Pickering, Robert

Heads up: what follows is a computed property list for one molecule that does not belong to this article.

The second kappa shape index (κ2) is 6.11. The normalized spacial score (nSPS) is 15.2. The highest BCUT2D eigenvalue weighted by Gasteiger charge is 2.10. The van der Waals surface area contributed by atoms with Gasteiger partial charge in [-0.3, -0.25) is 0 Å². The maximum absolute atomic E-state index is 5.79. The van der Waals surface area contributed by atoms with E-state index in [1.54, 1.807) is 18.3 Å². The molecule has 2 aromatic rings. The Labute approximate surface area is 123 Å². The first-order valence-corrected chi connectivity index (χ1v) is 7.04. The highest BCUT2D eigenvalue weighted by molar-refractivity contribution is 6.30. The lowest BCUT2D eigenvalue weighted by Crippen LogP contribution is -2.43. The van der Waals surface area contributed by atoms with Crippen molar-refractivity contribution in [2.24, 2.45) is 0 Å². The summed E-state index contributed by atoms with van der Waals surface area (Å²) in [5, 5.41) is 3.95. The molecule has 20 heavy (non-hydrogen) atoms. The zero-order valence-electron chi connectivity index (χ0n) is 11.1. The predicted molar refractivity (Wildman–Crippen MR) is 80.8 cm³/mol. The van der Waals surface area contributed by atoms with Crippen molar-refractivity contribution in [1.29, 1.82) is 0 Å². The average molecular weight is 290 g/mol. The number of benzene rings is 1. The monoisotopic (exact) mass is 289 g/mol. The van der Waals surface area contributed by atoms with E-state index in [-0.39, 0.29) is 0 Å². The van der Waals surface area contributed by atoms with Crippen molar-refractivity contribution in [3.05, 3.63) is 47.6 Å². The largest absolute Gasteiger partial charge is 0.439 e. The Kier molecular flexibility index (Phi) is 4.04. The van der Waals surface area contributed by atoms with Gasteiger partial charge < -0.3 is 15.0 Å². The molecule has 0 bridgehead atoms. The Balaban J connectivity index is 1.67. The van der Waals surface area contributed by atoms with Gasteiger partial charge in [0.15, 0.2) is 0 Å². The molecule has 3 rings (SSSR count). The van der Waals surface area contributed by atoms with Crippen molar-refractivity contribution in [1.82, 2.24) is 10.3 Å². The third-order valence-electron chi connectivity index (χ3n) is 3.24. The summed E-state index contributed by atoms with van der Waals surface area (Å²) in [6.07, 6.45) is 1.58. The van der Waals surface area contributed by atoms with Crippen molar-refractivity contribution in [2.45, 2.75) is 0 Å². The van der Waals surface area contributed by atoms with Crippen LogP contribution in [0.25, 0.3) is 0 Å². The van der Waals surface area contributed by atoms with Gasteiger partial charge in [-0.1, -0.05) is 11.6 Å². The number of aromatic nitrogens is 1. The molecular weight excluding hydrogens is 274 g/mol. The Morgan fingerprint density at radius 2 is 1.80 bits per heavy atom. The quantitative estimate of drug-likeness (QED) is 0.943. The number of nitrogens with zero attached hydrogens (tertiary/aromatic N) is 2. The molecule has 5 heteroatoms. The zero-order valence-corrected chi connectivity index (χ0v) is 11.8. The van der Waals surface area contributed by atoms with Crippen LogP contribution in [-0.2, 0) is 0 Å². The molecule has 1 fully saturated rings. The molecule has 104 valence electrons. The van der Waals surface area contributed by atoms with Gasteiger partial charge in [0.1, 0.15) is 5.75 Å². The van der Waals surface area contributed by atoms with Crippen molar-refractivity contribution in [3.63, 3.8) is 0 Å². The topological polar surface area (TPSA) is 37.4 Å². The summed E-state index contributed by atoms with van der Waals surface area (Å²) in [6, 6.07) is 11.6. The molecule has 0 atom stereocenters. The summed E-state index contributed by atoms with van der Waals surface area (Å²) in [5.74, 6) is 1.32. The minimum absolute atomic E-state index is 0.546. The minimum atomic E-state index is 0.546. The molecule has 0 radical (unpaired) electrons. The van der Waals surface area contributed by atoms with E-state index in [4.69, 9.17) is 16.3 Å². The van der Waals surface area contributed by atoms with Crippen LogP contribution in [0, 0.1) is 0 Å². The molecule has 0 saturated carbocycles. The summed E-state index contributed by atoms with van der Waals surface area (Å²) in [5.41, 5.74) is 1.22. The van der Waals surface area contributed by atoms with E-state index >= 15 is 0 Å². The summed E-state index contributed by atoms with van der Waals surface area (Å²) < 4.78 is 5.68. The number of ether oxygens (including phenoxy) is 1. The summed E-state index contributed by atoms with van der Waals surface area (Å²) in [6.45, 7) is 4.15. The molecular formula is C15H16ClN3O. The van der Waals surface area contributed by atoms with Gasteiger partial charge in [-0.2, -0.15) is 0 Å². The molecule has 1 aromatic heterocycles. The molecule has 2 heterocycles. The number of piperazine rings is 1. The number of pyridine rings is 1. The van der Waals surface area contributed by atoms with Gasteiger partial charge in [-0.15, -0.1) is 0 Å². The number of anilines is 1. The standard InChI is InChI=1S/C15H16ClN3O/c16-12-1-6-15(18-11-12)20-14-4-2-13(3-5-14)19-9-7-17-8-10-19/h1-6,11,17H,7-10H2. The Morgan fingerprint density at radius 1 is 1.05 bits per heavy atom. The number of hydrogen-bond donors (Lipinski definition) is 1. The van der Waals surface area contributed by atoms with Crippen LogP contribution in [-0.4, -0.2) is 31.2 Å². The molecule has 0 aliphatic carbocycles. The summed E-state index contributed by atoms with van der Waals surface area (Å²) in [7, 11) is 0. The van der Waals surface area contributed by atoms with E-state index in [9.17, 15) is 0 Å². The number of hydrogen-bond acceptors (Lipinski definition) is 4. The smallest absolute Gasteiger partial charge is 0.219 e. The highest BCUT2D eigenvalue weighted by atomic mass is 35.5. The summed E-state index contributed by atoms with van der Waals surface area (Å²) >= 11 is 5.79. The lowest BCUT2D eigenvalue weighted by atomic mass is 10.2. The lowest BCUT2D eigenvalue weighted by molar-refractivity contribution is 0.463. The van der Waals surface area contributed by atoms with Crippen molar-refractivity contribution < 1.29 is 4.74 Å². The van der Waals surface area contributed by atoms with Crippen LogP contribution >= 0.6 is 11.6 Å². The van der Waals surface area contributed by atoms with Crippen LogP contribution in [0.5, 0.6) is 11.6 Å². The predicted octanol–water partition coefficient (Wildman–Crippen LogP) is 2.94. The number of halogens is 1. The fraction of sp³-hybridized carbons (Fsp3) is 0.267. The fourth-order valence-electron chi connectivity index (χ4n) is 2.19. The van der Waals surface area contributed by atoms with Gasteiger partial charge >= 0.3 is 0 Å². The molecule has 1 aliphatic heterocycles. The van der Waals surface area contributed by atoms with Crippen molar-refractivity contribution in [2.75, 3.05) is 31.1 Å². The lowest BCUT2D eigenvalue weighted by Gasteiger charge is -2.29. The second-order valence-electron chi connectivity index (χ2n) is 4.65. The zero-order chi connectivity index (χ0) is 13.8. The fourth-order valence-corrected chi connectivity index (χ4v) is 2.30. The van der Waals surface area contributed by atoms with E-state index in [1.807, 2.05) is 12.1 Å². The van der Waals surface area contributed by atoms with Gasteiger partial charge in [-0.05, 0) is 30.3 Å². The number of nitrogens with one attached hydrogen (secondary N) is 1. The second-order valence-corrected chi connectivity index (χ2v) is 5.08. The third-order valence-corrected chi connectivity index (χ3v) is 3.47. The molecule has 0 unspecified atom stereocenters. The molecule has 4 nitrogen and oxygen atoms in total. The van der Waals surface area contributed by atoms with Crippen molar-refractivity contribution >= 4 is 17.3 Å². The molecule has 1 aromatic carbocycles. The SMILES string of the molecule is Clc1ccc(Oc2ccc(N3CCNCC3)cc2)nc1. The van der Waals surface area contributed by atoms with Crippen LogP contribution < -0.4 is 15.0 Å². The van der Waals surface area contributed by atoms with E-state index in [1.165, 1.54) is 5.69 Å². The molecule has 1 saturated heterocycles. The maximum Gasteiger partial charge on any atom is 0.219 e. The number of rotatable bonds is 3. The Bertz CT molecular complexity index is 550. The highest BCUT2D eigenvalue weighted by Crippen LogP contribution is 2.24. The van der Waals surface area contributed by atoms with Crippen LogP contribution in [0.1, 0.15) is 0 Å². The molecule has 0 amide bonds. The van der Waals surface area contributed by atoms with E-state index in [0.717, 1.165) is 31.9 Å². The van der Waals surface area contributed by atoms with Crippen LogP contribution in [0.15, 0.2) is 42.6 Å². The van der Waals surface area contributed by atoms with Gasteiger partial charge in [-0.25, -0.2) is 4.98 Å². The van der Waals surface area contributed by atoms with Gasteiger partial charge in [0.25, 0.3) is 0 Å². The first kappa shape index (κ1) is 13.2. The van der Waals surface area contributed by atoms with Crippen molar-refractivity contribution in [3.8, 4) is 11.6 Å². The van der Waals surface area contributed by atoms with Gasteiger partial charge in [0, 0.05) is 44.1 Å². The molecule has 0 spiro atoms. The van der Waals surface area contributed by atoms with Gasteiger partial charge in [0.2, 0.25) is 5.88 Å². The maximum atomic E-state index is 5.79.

Pickering, Robert a noted Wesleyan preacher, was born at Sancton, Yorkshire, in 1786; was early converted to God, and called to the duties of the Christian ministry. Having for some time labored as a local preacher in the Hull Circuit, he offered to accompany Dr. Coke as a missionary to the East. But as Coke had obtained his complement of young men, Pickering regarded this as a providential indication that he was not intended for the mission field. Soon after he passed the required examinations, and at the Conference of 1811 was placed on the president's list of reserves. In November of the same year he was sent as temporary supply to Partington Circuit, and in the following January to Spilsby. At the Conference of 1812 he was appointed to Horncastle; and in 1813 to the Spilsby mission. His next appointment was to Louth, where he spent two years. Subsequently he travelled at Todmorden, Barnsley, and Doncaster, and in 1822 was appointed to Colne, where he remained three years. Here his exertions, both of mind and body, in the erection of a new chapel and two preachers' houses, seriously impaired his health. In 1827 he was stationed at Kettering; next at Norwich; in 1831 at West Bromwich, and there he labored faithfully, although rapidly declining in health. While at Conference in London in 1834 he was taken very ill, and he died August 18. Pickering was a man of genuine piety. As a preacher he was a workman who needed not to be ashamed. He was well and extensively read in theology and general literature. As a man he was fearless and honorable. What he considered to be his duty he unhesitatingly discharged. See Wesleyan Meth. Mag. 1836, pages 889-895; 1835, page 719. (J.H.W.)

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